COLUMN: How COVID-19 is Affecting Soccer

COVID-19 has paralyzed the world. Crisis is everywhere, including the infrastructure of world sports. The recent impact of COVID-19 could change sports forever, including one of the most watched sports worldwide: soccer.

Major leagues and championships, such as EuroCup, UEFA Champions League, UEFA Europa League, South American Champions League, Gold Cup, MLS, Primiera League (Brazil) and the World Cup qualifiers to Qatar 2022, among others, were forced to suspend activities. In view of the viral disease spreading around the world, the Fédération Internationale de Football Association (FIFA) and the International Football Association Board (IFAB) had to keep in mind how soccer would be a center of contagion for immense numbers of people if it continued as normal. After consideration, the associations decided to suspend soccer events.

Being a soccer fan, I know that there are more necessary situations such as the pandemic and the economic crisis, but I find it really important to talk about how soccer is being affected, as well. The beginning of the economic crisis in the world of sports began due to COVID-19, and ESPN reported that some clubs would lose millions of dollars due to the coronavirus. Therefore, some have been put on the verge of bankruptcy and closure. In order to proceed with the sport, the soccer matches became “A Puerta Cerrada,” or behind closed doors without an audience, providing a source of income for the clubs and the salary of the players, employees and technical personnel.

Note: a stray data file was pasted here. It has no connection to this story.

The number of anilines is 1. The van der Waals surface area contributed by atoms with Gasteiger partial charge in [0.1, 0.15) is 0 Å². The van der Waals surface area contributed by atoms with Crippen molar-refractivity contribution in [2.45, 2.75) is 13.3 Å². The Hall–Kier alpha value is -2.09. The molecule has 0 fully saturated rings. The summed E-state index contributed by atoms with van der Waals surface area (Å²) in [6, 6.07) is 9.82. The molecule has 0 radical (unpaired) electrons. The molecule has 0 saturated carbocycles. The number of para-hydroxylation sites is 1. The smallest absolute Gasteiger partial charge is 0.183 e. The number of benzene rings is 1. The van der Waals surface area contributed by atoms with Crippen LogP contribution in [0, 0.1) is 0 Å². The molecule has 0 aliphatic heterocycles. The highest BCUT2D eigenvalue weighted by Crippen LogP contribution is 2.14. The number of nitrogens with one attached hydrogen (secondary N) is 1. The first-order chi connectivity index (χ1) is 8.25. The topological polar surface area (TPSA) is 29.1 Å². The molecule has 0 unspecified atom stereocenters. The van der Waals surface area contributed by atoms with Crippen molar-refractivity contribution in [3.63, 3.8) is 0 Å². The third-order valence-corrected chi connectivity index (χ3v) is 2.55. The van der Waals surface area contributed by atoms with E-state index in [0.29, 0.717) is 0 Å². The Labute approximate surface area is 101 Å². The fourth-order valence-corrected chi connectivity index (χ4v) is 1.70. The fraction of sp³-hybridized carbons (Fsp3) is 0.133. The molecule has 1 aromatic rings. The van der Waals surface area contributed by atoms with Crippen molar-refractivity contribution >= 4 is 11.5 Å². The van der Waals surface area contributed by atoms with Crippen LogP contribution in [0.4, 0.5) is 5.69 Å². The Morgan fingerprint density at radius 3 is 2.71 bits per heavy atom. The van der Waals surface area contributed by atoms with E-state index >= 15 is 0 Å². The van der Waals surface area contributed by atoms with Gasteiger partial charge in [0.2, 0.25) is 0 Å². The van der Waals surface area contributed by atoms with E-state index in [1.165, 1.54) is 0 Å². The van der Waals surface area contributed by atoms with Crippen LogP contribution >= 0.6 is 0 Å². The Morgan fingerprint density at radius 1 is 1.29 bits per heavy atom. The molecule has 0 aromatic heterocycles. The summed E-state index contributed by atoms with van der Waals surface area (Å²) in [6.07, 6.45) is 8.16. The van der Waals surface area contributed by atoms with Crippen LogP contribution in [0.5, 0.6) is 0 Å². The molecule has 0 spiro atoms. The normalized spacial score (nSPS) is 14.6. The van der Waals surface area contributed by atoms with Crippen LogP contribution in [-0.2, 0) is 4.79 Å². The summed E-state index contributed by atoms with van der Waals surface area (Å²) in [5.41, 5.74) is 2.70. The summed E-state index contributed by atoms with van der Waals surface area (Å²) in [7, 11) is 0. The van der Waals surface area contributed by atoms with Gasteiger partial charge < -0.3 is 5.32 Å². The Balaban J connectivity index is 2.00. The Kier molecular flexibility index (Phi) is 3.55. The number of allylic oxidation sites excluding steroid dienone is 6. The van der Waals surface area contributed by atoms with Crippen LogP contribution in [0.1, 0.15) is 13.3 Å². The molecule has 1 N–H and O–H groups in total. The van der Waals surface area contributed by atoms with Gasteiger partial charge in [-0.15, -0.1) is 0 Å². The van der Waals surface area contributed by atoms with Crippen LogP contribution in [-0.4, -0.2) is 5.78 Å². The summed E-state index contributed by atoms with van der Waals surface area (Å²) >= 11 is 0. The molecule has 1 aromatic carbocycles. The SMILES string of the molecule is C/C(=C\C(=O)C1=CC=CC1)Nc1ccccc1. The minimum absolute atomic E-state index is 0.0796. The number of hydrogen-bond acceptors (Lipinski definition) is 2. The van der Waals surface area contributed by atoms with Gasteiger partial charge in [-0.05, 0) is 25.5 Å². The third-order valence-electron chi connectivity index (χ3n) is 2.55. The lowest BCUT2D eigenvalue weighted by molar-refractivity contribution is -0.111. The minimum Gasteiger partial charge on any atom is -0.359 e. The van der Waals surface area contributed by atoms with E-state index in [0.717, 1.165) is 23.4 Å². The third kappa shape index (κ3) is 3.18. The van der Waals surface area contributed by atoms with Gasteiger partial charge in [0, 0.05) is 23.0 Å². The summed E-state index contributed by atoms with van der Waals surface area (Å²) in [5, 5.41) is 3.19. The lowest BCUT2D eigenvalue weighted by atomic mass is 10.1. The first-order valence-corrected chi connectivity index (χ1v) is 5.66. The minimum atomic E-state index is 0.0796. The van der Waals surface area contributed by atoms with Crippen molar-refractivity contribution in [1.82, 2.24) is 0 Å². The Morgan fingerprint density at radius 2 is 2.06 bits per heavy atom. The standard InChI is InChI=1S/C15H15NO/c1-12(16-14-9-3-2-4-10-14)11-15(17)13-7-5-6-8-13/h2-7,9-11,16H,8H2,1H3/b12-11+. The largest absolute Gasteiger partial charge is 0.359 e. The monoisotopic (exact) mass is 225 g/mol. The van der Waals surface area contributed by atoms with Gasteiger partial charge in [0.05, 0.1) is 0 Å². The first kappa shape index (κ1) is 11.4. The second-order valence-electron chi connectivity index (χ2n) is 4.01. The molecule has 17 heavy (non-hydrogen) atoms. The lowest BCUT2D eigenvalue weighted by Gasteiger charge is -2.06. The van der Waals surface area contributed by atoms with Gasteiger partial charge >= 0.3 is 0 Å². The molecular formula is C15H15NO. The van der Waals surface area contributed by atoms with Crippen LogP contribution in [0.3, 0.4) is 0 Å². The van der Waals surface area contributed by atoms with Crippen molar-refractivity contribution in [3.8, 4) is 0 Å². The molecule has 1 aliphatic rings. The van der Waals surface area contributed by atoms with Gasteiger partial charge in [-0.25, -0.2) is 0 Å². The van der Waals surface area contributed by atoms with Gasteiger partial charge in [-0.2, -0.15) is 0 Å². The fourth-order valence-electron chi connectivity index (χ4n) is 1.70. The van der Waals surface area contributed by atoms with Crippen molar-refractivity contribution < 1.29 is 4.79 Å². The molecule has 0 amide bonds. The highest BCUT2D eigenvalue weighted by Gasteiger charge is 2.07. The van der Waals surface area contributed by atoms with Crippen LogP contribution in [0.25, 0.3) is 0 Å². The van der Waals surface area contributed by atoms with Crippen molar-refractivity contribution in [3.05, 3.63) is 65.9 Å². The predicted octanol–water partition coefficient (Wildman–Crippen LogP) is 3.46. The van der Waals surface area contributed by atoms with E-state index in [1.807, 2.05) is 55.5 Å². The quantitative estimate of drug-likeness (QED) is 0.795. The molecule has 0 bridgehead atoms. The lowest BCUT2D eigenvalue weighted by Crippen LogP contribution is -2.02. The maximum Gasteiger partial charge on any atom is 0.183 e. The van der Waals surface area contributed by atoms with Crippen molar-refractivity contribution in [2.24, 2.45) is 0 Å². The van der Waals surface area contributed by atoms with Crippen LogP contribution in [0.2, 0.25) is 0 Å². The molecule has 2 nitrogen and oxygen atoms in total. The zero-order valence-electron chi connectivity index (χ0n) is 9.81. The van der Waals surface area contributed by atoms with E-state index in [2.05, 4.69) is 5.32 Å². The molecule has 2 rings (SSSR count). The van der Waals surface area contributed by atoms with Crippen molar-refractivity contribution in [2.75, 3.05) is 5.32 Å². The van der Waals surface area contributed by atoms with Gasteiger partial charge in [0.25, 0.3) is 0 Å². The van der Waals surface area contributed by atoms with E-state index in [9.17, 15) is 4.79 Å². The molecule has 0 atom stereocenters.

Furthermore, FIFA and IFAB affirmed new changes in the game’s rules. For one, a team may have up to five substitutions, three of which are normally made during playing time, and the other two must be made during half time of the game. Another change allows for a “Cooling Break” that occurs 30 minutes into the first and second half of the game, due to physical fatigue, the isolation of the players and the lack of training.

The return of soccer behind closed doors has not only been disappointing, but also has affected many players’ performance without the emotion of an audience to drive them. Stars, such as Lionel Messi, Cristiano Ronaldo, Robert Lewandowski and Neymar Jr. showed their performance quality dropping in their matches. Nevertheless, during the pandemic, others have improved their physical condition as professional soccer players.

The social isolation has not only affected their physical condition, but also their future. Since COVID-19 forced the shutdown of stadiums’ and clubs’ activities, many of the players are not renewing their contracts with their current club. Ultimately, all of this has caused the delay of the championships and the 2020 World Cup qualifiers heading to Qatar.

Andrea Agnelli, president of European Clubs, mentioned that “The crisis will be deep. The clubs have to work together to strengthen a common position until it reaches normalcy.”

Many hope that soccer will return to normality, but the reality is that soccer will conform to the new FIFA standard. The situation is in the hands of the experts to handle the crisis on and off the soccer field. As a soccer fan, I express my happiness that most of the big leagues have started their matches this month.